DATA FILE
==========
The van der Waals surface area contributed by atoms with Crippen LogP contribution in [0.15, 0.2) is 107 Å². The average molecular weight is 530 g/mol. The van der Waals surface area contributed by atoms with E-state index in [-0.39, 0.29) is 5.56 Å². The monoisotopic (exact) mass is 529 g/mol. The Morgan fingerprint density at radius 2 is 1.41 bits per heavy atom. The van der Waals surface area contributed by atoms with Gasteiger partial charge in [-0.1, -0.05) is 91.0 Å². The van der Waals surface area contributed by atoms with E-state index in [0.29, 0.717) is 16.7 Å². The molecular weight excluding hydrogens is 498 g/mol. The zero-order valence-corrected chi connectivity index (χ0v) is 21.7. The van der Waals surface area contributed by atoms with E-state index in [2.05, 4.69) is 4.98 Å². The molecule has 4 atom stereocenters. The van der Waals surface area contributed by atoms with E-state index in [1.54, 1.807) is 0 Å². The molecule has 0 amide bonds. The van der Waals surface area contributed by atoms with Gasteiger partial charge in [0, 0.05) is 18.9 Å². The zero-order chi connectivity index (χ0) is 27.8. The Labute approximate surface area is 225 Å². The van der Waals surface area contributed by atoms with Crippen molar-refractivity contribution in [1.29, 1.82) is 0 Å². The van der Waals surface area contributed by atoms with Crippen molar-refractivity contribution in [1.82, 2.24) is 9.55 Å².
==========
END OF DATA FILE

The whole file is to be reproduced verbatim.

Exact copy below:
The van der Waals surface area contributed by atoms with Crippen LogP contribution in [0.15, 0.2) is 107 Å². The average molecular weight is 530 g/mol. The van der Waals surface area contributed by atoms with E-state index in [-0.39, 0.29) is 5.56 Å². The monoisotopic (exact) mass is 529 g/mol. The Morgan fingerprint density at radius 2 is 1.41 bits per heavy atom. The van der Waals surface area contributed by atoms with Gasteiger partial charge in [-0.1, -0.05) is 91.0 Å². The van der Waals surface area contributed by atoms with E-state index in [0.29, 0.717) is 16.7 Å². The molecular weight excluding hydrogens is 498 g/mol. The zero-order valence-corrected chi connectivity index (χ0v) is 21.7. The van der Waals surface area contributed by atoms with E-state index in [2.05, 4.69) is 4.98 Å². The molecule has 4 atom stereocenters. The van der Waals surface area contributed by atoms with E-state index in [1.54, 1.807) is 0 Å². The molecule has 0 amide bonds. The van der Waals surface area contributed by atoms with Gasteiger partial charge in [0, 0.05) is 18.9 Å². The zero-order chi connectivity index (χ0) is 27.8. The Labute approximate surface area is 225 Å². The van der Waals surface area contributed by atoms with Crippen molar-refractivity contribution in [1.29, 1.82) is 0 Å². The van der Waals surface area contributed by atoms with Crippen molar-refractivity contribution in [1.82, 2.24) is 9.55 Å².